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Lake Victoria

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Lake Victoria, the largest of all African Lakes, is also the second widest freshwater body in the world. Its extensive surface belongs to the three countries; the northern half to Uganda, the southern half to Tanzania, and part of the northeastern sector to Kenya. The lake occupies a wide depression near the equator, between the East and West Great Rift Valleys, but its drainage basin is relatively small, being slightly less than three times the lake's surface in area.

The first recorded information about Lake Victoria comes from Arab traders plying the inland routes in search of gold, ivory, other precious commodities and slaves. An excellent map known as the Al Adrisi map dated from the 1160s, clearly depicts an accurate representation of Lake Victoria, and attributes it as being the source of the Nile.

This massive (67,493 sq kms) lake, commonly known as Nyanza, is twice the size of Wales, and forms a natural boundary between Kenya, Tanzania and Uganda. The lake is the heart of the African continent, the source of its mightiest river, the Nile. In the 19th century the riddle of the Nile was one of the great enigmas of African exploration. After many expeditions failed, John Hanning Speke finally reached these shores in 1858.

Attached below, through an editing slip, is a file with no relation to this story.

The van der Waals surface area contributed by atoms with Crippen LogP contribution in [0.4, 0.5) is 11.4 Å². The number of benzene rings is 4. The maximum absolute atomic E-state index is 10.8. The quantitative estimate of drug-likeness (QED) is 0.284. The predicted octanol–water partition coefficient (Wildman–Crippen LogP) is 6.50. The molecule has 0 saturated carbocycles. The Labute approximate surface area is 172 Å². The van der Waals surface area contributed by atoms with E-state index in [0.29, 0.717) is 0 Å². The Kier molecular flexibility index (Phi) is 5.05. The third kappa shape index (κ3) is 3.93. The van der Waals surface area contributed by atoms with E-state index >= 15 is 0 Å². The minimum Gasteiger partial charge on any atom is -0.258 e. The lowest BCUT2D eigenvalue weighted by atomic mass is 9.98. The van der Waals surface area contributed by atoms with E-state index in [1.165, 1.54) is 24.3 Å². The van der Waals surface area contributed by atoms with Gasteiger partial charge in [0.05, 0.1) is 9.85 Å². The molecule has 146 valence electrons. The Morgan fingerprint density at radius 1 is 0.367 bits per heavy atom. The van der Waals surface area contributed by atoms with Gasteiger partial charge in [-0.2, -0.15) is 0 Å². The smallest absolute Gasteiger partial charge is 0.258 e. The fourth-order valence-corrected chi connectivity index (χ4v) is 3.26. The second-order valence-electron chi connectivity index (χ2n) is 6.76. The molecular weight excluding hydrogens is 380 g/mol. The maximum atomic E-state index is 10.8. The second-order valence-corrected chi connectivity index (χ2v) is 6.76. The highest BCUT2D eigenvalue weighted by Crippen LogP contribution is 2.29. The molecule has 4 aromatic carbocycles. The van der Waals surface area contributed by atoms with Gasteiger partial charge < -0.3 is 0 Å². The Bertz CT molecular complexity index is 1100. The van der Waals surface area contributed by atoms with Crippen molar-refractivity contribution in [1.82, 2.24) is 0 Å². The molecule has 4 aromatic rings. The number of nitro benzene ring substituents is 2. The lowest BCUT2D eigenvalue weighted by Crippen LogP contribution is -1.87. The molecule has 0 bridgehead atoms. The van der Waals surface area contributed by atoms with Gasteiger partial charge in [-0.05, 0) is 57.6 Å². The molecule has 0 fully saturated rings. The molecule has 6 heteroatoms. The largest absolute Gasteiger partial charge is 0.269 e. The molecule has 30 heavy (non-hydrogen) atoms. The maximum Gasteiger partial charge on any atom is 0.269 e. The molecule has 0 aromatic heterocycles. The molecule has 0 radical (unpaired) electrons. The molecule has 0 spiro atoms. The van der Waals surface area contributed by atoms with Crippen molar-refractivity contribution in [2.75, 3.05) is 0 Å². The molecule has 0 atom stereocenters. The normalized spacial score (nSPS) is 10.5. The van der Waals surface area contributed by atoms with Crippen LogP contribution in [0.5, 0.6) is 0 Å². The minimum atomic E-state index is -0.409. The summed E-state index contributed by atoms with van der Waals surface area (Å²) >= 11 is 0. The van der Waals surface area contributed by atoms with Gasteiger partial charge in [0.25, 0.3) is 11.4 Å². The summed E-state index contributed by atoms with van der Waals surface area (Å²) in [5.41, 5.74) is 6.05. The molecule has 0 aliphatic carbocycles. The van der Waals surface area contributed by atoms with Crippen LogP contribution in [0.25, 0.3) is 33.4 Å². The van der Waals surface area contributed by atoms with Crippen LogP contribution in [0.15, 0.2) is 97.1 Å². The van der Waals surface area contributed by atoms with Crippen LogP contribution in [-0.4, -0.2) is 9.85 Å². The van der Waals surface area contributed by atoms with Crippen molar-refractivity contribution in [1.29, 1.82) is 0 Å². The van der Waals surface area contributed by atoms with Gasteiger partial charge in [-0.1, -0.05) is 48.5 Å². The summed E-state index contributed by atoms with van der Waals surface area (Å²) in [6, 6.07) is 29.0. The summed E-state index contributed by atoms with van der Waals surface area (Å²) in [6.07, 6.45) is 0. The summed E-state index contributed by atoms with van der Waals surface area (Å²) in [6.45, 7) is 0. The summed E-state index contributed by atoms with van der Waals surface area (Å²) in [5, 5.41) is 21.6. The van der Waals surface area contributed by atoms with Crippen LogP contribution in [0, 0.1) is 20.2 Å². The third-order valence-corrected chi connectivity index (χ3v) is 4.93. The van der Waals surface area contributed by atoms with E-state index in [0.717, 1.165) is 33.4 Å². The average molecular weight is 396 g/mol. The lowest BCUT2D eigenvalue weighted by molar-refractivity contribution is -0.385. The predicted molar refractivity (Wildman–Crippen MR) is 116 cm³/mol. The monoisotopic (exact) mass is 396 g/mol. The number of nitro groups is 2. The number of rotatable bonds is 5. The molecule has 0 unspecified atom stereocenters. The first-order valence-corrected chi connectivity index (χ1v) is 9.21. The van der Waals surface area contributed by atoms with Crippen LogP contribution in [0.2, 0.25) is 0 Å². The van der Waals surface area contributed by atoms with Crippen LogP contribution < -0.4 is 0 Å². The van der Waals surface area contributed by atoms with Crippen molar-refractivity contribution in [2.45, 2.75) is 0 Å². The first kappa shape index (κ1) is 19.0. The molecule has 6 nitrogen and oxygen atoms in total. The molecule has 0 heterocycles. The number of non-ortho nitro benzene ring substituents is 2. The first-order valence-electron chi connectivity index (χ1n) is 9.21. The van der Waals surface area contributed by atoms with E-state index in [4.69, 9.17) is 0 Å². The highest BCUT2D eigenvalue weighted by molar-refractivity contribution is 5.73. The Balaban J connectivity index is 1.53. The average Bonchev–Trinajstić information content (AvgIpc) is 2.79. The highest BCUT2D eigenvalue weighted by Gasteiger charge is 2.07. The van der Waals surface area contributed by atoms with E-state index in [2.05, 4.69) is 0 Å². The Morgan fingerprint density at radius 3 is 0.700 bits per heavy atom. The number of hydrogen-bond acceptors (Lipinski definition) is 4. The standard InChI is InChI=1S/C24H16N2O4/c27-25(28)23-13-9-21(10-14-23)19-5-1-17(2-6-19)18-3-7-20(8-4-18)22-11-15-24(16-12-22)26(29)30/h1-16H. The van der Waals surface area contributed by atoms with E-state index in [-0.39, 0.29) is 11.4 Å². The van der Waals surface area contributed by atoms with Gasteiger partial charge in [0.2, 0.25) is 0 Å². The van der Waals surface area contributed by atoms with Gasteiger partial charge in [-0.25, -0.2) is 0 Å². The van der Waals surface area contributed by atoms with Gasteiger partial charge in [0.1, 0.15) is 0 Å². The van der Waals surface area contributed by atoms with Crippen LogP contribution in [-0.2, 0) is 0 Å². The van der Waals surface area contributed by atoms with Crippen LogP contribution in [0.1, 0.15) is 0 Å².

The Nile flows northwards, carrying the waters of Nyanza to Egypt and beyond into the Mediterranean. This mighty body of water is rich in fish life, with shimmering shoals of colourful cichlids and large Nile Perch. Nyanza province is the heartland of the Luo, a tribe known as formidable fisherman. Fishing brings many visitors to this lake, mainly in search of the Nile Perch, considered a world class game fish.

The best way to appreciate the beauty of this region is on the lake itself. The sun shines brightly, and gentle breezes rise from the water. In trees along the shore, Fish Eagles call to each other with long haunting cries. Sunsets turn the water to gold, as the local fisherman in their canoes pull in their nets and slowly turn for home.

The lake shore is highly indented, and there are many isles in the lake, some of which, especially the Sesse Group, are known for their beautiful landscape, health resorts and sightseeing places. Abundant prehistoric remains found around the lake indicate the early development of agriculture.

Kisumu is a quiet port town on the Lakeshore, with wide streets and fine colonial architecture. To the south fishing villages line the lake towards the broad waters of Homa Bay. There are three separate fishing lodges on islands within Victoria.

Main road access to Lake Victoria is via Kisumu, directly from Nairobi. There is an airport in Kisumu with scheduled flights. Charters can also use the airport. There is a private airstrip on Mfangano Island. Nearby Malaba is the main border crossing with Uganda. A traditional way of accessing the border is by a cycle taxi called the Boda Boda (Border-Border). From Kisumu there is some road access to the Lake south to Homa Bay. Ferries and Private Boats are used to access the islands.
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